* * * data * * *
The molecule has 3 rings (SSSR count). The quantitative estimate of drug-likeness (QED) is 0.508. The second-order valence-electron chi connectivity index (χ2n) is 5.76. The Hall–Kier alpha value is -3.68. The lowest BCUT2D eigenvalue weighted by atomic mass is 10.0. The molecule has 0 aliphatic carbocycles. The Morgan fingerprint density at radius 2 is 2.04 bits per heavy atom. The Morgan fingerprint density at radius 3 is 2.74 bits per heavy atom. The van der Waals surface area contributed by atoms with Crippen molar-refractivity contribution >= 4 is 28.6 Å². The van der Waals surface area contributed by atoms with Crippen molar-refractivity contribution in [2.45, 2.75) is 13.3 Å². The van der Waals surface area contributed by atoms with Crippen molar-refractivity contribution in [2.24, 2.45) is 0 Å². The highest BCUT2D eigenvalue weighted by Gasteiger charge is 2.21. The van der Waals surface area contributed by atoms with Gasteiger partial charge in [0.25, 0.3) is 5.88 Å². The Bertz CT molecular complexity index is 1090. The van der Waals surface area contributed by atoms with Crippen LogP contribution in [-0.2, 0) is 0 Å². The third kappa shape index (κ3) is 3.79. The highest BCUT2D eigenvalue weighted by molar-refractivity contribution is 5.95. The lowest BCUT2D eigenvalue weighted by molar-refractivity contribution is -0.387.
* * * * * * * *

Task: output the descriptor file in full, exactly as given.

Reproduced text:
The molecule has 3 rings (SSSR count). The quantitative estimate of drug-likeness (QED) is 0.508. The second-order valence-electron chi connectivity index (χ2n) is 5.76. The Hall–Kier alpha value is -3.68. The lowest BCUT2D eigenvalue weighted by atomic mass is 10.0. The molecule has 0 aliphatic carbocycles. The Morgan fingerprint density at radius 2 is 2.04 bits per heavy atom. The Morgan fingerprint density at radius 3 is 2.74 bits per heavy atom. The van der Waals surface area contributed by atoms with Crippen molar-refractivity contribution >= 4 is 28.6 Å². The van der Waals surface area contributed by atoms with Crippen molar-refractivity contribution in [2.45, 2.75) is 13.3 Å². The van der Waals surface area contributed by atoms with Crippen molar-refractivity contribution in [2.24, 2.45) is 0 Å². The highest BCUT2D eigenvalue weighted by Gasteiger charge is 2.21. The van der Waals surface area contributed by atoms with Gasteiger partial charge in [0.25, 0.3) is 5.88 Å². The Bertz CT molecular complexity index is 1090. The van der Waals surface area contributed by atoms with Crippen LogP contribution in [-0.2, 0) is 0 Å². The third kappa shape index (κ3) is 3.79. The highest BCUT2D eigenvalue weighted by molar-refractivity contribution is 5.95. The lowest BCUT2D eigenvalue weighted by molar-refractivity contribution is -0.387.